Response to UK Government’s Energy Security Strategy

The ambition is laudable, but this strategy won’t get us to Net Zero at least cost to consumers

The ambition is laudable, but this strategy won’t get us to Net Zero at least.

Commenting on the Government’s Energy Security Strategy out today, Simon Virley CB, Vice Chair and Head of Energy and Natural Resources at KPMG said:

“The ambition in the Government’s Energy Security Strategy is laudable and the decision to double down on Net Zero the right one.  However, this strategy won’t get us to Net Zero at least cost to consumers.  Given the importance of tackling the cost of living crisis, this is a missed opportunity.

“According to BEIS (see table 1), over 80% of the public support onshore wind and it is the cheapest form of low carbon electricity. By not pursuing it actively, we are making the transition to Net Zero more expensive than it needs to be.

“The best way to reduce energy bills permanently, cut emissions, and reduce our dependence on imported gas is a step change in energy efficiency.  Other European countries, like Holland, France and Germany, are doing this as a matter of urgency as part of their response to the Russia/Ukraine crisis.  Yet the UK Strategy is almost silent on measures to improve energy efficiency.

“New nuclear can play a role in delivering large volumes of low carbon electricity.  But any new nuclear power stations beyond Hinkley Point C are likely to be more than 10 years away from generating any power.  As the old nuclear stations come off the system, along with biomass power plants, support for which ends in 2027, then we could well see the gap filled by unabated gas, pushing up the carbon intensity of our power system just at the time the Government is encouraging people to buy EVs and heat pumps.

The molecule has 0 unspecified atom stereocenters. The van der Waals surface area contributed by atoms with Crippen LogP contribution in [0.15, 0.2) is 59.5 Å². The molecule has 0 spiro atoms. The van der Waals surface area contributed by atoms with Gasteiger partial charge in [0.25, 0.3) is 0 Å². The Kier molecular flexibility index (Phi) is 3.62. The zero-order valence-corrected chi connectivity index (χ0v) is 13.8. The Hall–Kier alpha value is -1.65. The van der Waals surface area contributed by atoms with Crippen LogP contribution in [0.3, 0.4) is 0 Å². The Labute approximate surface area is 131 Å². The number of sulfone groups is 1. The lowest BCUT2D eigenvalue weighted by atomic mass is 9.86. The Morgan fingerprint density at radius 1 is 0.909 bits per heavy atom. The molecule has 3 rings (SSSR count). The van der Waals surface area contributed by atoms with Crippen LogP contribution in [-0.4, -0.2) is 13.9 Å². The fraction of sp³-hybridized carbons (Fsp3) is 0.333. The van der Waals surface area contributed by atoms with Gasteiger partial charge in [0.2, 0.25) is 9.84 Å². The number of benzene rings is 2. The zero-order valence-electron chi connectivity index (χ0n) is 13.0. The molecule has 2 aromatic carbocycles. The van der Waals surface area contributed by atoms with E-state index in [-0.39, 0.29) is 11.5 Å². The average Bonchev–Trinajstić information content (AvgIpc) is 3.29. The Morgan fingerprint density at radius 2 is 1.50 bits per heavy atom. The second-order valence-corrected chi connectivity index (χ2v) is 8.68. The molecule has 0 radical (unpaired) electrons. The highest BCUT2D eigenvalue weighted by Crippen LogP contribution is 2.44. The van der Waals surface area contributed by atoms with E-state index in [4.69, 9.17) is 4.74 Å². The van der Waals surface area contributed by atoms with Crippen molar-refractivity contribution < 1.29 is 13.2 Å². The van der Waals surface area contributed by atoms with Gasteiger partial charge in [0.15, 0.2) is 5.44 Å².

“Raising the ambition yet further on offshore wind is all well and good and the appetite from investors in renewables remains strong.  But unless the non-financial barriers to renewables deployment, like planning, consenting and timely grid connections, are tackled as a matter of urgency, it is unclear how the current rate of deployment can speed up significantly.

“The increase in ambition on hydrogen production is welcome.  But we need to have a whole system approach to building the hydrogen economy, with measures to stimulate demand, like the mandating of hydrogen-ready boilers by 2025, as well as new targets for supply.

“The cost of balancing the grid is rising sharply and forecast to reach £2.5bn a year by mid-decade according to the Electricity System Operator.  This underlines the need for greater flexibility in our power system, including getting in place the right regulatory incentives for demand side response and long-duration storage.

“The Government has set out plans for the establishment of a Future System Operator (FSO).  The FSO needs to be given a clear mandate to develop a strategic national plan for the transmission networks we are going to need to deliver Net Zero, on and offshore.”

BEIS Attitudes Tracker Winter 21-image

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For further information please contact:

KPMG Media Relations

Claire Barratt

Mobile: +44 (0)7923 439264

claire.barratt@kpmg.co.uk

 

About KPMG

KPMG LLP, a UK limited liability partnership, operates from 22 offices across the UK with approximately 15,300 partners and staff.  The UK firm recorded a revenue of £2.43 billion in the year ended 30 September 2021.

KPMG is a global organization of independent professional services firms providing Audit, Legal, Tax and Advisory services. It operates in 145 countries and territories with more than 236,000 partners and employees working in member firms around the world. Each KPMG firm is a legally distinct and separate entity and describes itself as such. KPMG International Limited is a private English company limited by guarantee. KPMG International Limited and its related entities do not provide services to clients.